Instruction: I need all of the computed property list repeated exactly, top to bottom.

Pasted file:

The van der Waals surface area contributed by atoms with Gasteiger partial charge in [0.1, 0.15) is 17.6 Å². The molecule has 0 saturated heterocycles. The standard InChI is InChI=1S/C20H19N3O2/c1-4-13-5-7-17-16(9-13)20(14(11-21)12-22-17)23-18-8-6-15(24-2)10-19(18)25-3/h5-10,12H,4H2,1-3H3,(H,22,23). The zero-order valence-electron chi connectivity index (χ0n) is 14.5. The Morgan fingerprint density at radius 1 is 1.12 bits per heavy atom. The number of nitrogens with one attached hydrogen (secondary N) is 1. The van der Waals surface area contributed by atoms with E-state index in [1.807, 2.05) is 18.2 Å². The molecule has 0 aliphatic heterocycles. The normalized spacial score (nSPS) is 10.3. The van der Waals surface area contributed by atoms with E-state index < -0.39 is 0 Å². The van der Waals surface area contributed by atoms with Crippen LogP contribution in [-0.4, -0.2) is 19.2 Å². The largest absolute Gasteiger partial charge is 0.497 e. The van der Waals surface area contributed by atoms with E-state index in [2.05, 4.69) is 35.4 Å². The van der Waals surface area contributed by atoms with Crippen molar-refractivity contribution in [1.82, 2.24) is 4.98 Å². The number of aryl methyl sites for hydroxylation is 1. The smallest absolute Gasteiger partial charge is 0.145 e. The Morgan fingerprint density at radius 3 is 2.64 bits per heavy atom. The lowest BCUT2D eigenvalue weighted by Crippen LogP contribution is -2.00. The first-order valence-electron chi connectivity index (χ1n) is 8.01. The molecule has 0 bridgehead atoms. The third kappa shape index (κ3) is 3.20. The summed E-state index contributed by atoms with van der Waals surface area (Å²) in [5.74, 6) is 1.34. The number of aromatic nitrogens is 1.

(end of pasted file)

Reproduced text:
The van der Waals surface area contributed by atoms with Gasteiger partial charge in [0.1, 0.15) is 17.6 Å². The molecule has 0 saturated heterocycles. The standard InChI is InChI=1S/C20H19N3O2/c1-4-13-5-7-17-16(9-13)20(14(11-21)12-22-17)23-18-8-6-15(24-2)10-19(18)25-3/h5-10,12H,4H2,1-3H3,(H,22,23). The zero-order valence-electron chi connectivity index (χ0n) is 14.5. The Morgan fingerprint density at radius 1 is 1.12 bits per heavy atom. The number of nitrogens with one attached hydrogen (secondary N) is 1. The van der Waals surface area contributed by atoms with E-state index in [1.807, 2.05) is 18.2 Å². The molecule has 0 aliphatic heterocycles. The normalized spacial score (nSPS) is 10.3. The van der Waals surface area contributed by atoms with E-state index < -0.39 is 0 Å². The van der Waals surface area contributed by atoms with Crippen LogP contribution in [-0.4, -0.2) is 19.2 Å². The largest absolute Gasteiger partial charge is 0.497 e. The van der Waals surface area contributed by atoms with E-state index in [2.05, 4.69) is 35.4 Å². The van der Waals surface area contributed by atoms with Crippen molar-refractivity contribution in [1.82, 2.24) is 4.98 Å². The number of aryl methyl sites for hydroxylation is 1. The smallest absolute Gasteiger partial charge is 0.145 e. The Morgan fingerprint density at radius 3 is 2.64 bits per heavy atom. The lowest BCUT2D eigenvalue weighted by Crippen LogP contribution is -2.00. The first-order valence-electron chi connectivity index (χ1n) is 8.01. The molecule has 0 bridgehead atoms. The third kappa shape index (κ3) is 3.20. The summed E-state index contributed by atoms with van der Waals surface area (Å²) in [5.74, 6) is 1.34. The number of aromatic nitrogens is 1.